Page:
First, the NFL argues that the plaintiffs concocted a theory based on price-fixing at the eleventh hour, with the case previously focusing on the concept of pooling and exclusivity.

Second, the NFL claims that various critical documents were introduced via improper application of Rule 806 of the Federal Rules of Evidence. (At the risk of going full law nerd, Rule 806 allows hearsay evidence to be used to impeach the credibility of admitted hearsay evidence and/or evidence excluded from the definition of hearsay.)

“In all, twenty-two documents were admitted under Rule 806, and were the core of Plaintiffs’ purported evidence of ‘price-fixing,'” the NFL explains at page 15 of its brief. “Plaintiffs also relied heavily on those documents not for impeachment, but instead for their substance. Indeed, the Court twice sustained objections to Plaintiffs’ substantive use of these documents in closing. . . .”

Third, the NFL contends that the so-called “rule of reason” under antitrust law was improperly applied. It gets complicated and murky, but the argument boils down to the failure of the court to include one key word — “substantially” — in one of the instructions to the jury. The NFL believes that the jury should have been told that it must find harm to competition “substantially” outweighs competitive benefits, and that the plaintiffs seized on this mistake by arguing during closing that they needed to show only a “50.00000001 percent” outweighing of competitive benefits in order to prevail.

Fourth, the NFL seeks a new trial, on several technical grounds: (1) the court allegedly failed to instruct the jury on the plaintiffs’ burden to prove injury to the entire class; (2) the rebuttal testimony from one of the plaintiffs’ witnesses was improper; (3) the court allowed the plaintiffs to introduce evidence of prior litigation against the NFL; (4) the verdict is against the clear weight of the evidence — with eight different arguments offered in support of this one point; and (5) the foreperson of the jury had an impermissible bias because that juror paid for a household member’s Sunday Ticket subscription in 2023, outside the class window.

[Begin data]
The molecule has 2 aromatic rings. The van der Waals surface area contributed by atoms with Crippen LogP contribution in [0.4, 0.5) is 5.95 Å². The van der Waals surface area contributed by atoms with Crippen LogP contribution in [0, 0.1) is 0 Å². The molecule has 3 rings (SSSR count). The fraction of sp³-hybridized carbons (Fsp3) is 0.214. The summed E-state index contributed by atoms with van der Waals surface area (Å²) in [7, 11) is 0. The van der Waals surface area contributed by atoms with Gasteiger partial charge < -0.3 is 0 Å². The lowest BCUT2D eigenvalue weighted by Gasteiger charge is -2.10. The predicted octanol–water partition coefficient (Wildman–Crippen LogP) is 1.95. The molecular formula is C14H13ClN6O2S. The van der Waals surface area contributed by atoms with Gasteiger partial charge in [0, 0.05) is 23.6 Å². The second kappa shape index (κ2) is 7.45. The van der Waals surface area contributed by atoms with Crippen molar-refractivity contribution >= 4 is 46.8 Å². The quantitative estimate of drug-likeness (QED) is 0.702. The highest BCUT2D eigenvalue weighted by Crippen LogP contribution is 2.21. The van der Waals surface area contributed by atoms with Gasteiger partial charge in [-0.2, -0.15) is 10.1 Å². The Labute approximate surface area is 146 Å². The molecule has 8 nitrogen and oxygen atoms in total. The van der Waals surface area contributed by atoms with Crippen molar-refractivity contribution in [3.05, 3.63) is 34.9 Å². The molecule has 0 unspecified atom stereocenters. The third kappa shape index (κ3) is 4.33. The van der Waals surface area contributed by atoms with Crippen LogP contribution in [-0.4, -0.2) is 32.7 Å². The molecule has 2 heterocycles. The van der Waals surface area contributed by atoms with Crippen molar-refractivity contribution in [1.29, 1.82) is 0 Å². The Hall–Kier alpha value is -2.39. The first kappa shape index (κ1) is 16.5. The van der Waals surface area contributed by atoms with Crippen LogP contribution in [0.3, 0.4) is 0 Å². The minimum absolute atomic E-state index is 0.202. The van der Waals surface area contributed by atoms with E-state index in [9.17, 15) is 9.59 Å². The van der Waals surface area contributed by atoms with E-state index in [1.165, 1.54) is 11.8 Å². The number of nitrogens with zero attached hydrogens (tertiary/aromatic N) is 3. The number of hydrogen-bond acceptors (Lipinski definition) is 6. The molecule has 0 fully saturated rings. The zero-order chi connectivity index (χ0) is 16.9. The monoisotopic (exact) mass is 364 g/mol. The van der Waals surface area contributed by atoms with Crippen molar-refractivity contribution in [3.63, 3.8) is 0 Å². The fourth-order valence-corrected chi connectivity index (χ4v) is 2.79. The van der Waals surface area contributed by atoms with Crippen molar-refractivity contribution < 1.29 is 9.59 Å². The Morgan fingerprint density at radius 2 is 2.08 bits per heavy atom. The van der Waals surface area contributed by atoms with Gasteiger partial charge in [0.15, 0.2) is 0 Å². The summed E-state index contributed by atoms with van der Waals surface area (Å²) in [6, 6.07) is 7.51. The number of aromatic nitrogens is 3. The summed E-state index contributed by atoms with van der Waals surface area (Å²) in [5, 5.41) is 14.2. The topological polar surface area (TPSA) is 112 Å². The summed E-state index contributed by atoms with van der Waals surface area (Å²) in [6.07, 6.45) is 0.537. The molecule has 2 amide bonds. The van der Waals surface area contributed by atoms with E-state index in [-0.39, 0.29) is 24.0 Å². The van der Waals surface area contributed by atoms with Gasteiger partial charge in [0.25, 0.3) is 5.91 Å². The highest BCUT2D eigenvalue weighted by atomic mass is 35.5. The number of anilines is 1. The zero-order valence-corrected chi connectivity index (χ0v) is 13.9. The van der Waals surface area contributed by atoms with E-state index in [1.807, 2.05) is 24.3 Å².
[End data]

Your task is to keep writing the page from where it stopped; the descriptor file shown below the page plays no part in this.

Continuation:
On one hand, the smattering of arguments beyond the attack on the damages calculation dilutes the impact of the brief. On the other hand, the NFL’s lawyers (and their malpractice insurance carriers) would prefer to leave no plausible stone unturned, when it comes to preserving arguments for appeal.

Again, with more than $14 billion on the line, this one will be appealed to the highest court in the land. For now, the trial court has in its lap the threshold challenge to the biggest civil verdict any American sports league has ever absorbed.

Next, the plaintiffs will submit their written paperwork, which will surely contradict the NFL’s brief on every point the league has made. Then, the league will submit a reply brief.

Finally, three weeks from tomorrow, the court will hear oral arguments on the question of whether the verdict should be thrown out or dramatically reduced.